County inmate hit with over 220 new charges


Bailey Calamity Matrix, 21, Greenfield

HANCOCK COUNTY — A Greenfield man who was arrested by county officials for domestic battery charges in early April is now facing another issue. Officials with the Hancock County Prosecutor’s Office have opened a new case against the man and charged him with over 220 invasion of privacy crimes and felony obstruction of justice charges.

Bailey Calamity Matrix, 21, Hancock County Jail, was originally arrested April 10 and charged with a Level 6 felony count of domestic battery resulting in moderate bodily injury and a Class A misdemeanor count of domestic battery. That case is being handled in Hancock County Superior Court 2 where a no-contact order was issued April 22 along with magistrate Cody Coombs setting a $2,000 cash bond.

The no-contact order, which Matrix signed, specifically told him he could not have any contact, via in-person, phone or letter with the victim prior to a pending trial on the charges.

According to a probable cause affidavit, officials with the Hancock County Jail noted while monitoring inmate text message and calls officials became aware Matrix was communicating with the victim via her number, his number and other inmate numbers and did so 224 times.

Matrix has now been charged in Hancock County Superior Court 1 with the new crimes for violating the no-contact court order. Matrix is facing two different Level 5 counts of attempt to commit obstruction of justice in a domestic violence case in addition to the 224 Class A misdemeanor charges of invasion of privacy – person violates a court-ordered protective order.

Matrix made his initial appearance on the new charges today in Superior Court 1 via a video hearing where Judge D.J. Davis entered another no-contact order and set a cash bond of $100,000. Davis also put a 15-day hold on Matrix, meaning he can not bond out during the hold. A status conference has also been set for July 3.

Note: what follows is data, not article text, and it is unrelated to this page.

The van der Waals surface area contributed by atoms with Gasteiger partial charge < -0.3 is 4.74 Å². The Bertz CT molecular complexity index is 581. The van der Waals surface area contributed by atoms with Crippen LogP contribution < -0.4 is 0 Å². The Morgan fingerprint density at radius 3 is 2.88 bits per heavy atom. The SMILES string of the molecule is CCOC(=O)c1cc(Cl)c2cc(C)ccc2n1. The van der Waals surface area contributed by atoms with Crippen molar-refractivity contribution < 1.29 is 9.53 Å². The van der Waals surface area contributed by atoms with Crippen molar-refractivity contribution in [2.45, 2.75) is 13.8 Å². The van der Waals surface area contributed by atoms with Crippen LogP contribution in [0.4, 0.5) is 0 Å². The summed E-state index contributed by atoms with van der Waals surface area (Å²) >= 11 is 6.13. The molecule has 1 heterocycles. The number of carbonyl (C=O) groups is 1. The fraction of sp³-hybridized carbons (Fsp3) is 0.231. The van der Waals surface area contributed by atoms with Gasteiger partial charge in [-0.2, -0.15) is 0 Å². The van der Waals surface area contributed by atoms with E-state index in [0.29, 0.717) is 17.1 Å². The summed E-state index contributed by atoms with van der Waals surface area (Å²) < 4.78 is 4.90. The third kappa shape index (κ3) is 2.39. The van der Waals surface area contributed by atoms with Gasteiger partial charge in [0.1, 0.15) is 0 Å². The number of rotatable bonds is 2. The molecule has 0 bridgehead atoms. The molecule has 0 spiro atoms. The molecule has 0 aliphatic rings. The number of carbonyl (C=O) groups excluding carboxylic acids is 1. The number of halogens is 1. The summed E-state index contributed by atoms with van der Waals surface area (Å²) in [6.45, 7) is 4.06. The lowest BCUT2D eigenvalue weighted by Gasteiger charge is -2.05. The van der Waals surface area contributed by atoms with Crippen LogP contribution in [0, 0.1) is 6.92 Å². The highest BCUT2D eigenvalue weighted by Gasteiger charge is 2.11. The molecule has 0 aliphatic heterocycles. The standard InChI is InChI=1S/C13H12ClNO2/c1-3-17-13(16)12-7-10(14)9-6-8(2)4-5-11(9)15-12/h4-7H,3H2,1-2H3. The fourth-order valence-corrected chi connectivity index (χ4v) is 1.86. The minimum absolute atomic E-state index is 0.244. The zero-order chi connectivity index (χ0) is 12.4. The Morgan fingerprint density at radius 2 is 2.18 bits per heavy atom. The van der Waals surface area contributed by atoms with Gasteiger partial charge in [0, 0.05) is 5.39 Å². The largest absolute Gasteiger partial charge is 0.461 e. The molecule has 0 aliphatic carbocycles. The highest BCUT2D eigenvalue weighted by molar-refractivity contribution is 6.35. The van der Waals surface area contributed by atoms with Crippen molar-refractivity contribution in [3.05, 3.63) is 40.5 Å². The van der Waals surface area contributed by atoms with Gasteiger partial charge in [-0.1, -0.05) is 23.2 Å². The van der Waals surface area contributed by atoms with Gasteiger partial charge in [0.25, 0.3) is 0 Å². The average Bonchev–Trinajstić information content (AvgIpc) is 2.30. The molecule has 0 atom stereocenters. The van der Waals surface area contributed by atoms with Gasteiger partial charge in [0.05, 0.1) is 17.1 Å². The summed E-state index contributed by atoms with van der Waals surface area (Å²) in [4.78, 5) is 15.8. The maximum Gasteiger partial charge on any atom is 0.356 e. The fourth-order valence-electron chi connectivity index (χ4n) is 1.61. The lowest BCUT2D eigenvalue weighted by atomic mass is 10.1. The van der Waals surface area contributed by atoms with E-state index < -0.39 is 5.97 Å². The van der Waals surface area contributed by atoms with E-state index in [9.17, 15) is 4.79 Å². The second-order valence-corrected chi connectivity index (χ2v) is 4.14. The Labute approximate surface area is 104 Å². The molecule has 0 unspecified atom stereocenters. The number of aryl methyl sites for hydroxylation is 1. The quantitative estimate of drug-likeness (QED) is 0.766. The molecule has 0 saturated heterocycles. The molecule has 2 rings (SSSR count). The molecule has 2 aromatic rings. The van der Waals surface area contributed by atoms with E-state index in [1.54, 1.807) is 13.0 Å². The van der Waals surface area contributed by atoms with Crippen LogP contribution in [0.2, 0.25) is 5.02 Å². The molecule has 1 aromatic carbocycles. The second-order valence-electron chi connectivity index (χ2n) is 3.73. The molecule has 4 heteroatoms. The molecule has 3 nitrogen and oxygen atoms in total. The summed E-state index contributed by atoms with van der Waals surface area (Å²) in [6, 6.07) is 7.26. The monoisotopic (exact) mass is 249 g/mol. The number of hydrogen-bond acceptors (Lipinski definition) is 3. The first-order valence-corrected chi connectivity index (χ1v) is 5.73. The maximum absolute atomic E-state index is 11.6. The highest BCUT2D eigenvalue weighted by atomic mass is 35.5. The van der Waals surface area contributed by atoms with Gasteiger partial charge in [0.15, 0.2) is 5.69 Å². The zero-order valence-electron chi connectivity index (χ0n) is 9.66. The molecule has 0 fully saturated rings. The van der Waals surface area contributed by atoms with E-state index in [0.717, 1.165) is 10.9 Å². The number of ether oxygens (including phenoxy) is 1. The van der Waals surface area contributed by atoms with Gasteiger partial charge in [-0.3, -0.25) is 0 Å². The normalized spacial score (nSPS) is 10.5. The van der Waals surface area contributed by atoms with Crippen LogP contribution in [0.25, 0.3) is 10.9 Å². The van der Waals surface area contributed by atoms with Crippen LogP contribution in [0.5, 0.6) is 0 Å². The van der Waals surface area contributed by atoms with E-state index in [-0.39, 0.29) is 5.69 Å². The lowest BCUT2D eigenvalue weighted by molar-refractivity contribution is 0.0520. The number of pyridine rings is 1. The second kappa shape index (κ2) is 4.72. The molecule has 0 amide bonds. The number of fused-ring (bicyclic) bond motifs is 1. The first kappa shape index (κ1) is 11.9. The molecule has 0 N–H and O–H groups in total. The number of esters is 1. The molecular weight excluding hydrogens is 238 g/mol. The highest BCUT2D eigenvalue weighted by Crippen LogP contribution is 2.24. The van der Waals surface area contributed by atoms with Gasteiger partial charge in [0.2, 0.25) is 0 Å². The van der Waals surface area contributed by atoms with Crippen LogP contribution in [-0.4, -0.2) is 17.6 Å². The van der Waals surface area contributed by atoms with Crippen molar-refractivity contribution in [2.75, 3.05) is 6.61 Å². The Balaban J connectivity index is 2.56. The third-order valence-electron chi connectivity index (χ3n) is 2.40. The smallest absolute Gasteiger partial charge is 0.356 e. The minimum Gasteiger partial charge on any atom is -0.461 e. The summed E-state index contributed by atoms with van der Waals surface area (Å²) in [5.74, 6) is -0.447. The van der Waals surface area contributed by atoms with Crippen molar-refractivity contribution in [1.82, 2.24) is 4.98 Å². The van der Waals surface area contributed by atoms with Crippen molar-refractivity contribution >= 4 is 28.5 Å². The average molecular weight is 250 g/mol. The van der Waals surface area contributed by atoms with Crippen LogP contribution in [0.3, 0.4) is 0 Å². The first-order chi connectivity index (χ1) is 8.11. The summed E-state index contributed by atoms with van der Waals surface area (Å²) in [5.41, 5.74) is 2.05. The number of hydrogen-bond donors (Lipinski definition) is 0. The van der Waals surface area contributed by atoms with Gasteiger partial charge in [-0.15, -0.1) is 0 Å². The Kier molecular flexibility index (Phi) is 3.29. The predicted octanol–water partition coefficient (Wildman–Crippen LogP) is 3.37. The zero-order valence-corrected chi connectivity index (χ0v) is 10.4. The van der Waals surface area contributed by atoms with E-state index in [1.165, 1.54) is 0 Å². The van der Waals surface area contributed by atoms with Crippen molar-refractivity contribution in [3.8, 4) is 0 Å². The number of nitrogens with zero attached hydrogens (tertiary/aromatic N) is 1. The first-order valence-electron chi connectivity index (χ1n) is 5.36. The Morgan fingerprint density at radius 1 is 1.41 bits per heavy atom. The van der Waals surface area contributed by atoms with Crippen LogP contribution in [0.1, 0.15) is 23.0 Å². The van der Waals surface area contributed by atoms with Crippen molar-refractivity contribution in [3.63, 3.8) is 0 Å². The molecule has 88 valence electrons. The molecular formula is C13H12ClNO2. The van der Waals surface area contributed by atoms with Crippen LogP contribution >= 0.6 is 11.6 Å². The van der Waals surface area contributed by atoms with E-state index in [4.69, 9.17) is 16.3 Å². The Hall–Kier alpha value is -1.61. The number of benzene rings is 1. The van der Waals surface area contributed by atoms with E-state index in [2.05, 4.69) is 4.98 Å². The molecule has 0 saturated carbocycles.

Officials noted in the probable cause affidavit that a call on April 13 was heard where Matrix was trying to convince the victim how to answer a judge’s questions. Then on a call placed April 14, Matrix can be heard saying, “Tell the clerk’s office and the bailiff you were coerced into pressing charges, which is technically true.” The victim responded with, “Well, it’s not,” the affidavit said.

According to the affidavit, Matrix reached out to the victim over 220 times using his number or other inmate phone numbers via calls and text messages starting in April and going into June.

The affidavit states that, on one call in April, Matrix is heard saying, “All you have to do is go to the court and explain to them that you were coerced into pressing charges and that you don’t want to go through with it.” The victim responded with, “But then I’d be lying.” Matrix then said, “If the new charges continue, it is going to be a lot worse. So, I really need you to go through with dropping the charges.”

Chief Deputy Prosecutor Aimee Herring said the prosecutor’s office has noticed a large increase in the number of victims reporting violations of no-contact orders that have been court-issued at a defendant’s initial hearing, and the cases are generally surrounding crimes of violence.

“After a person has endured the trauma of being victimized by a perpetrator, the last thing they should have to worry about is continued contact from the person who harmed them,” Herring said.

It’s why jail officials and the prosecutor’s office have created a new Jail Investigation Team (JIT) to look into crimes committed by inmates while in the Hancock County Jail. The Daily Reporter will have more on the JIT work in a report next week.

In the meantime, Matrix remains an inmate in the county jail where he now faces 228 charges.